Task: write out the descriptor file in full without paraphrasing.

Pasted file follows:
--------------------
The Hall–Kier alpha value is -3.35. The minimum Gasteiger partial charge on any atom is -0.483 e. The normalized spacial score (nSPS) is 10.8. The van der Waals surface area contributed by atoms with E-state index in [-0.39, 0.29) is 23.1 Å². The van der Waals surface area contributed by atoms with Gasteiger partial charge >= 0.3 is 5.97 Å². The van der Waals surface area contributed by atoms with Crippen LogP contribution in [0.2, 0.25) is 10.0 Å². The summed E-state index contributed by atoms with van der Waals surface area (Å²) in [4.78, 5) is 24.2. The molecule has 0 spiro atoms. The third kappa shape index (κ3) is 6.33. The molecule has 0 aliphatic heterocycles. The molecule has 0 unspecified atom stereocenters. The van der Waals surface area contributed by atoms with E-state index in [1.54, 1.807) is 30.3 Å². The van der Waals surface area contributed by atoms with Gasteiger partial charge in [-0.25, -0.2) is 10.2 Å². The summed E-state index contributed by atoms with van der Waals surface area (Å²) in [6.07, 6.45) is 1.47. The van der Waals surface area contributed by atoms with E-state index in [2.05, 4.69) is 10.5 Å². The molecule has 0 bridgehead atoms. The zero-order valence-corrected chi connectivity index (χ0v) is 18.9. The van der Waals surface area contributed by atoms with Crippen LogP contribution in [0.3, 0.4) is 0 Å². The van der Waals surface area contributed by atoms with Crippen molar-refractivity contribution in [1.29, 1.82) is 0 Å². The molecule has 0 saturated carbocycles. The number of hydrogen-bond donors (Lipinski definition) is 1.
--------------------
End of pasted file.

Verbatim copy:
The Hall–Kier alpha value is -3.35. The minimum Gasteiger partial charge on any atom is -0.483 e. The normalized spacial score (nSPS) is 10.8. The van der Waals surface area contributed by atoms with E-state index in [-0.39, 0.29) is 23.1 Å². The van der Waals surface area contributed by atoms with Gasteiger partial charge >= 0.3 is 5.97 Å². The van der Waals surface area contributed by atoms with Crippen LogP contribution in [0.2, 0.25) is 10.0 Å². The summed E-state index contributed by atoms with van der Waals surface area (Å²) in [4.78, 5) is 24.2. The molecule has 0 spiro atoms. The third kappa shape index (κ3) is 6.33. The molecule has 0 aliphatic heterocycles. The molecule has 0 unspecified atom stereocenters. The van der Waals surface area contributed by atoms with E-state index in [1.54, 1.807) is 30.3 Å². The van der Waals surface area contributed by atoms with Gasteiger partial charge in [-0.25, -0.2) is 10.2 Å². The summed E-state index contributed by atoms with van der Waals surface area (Å²) in [6.07, 6.45) is 1.47. The van der Waals surface area contributed by atoms with E-state index in [2.05, 4.69) is 10.5 Å². The molecule has 0 bridgehead atoms. The zero-order valence-corrected chi connectivity index (χ0v) is 18.9. The van der Waals surface area contributed by atoms with Crippen LogP contribution in [0.3, 0.4) is 0 Å². The van der Waals surface area contributed by atoms with Crippen molar-refractivity contribution in [1.29, 1.82) is 0 Å². The molecule has 0 saturated carbocycles. The number of hydrogen-bond donors (Lipinski definition) is 1.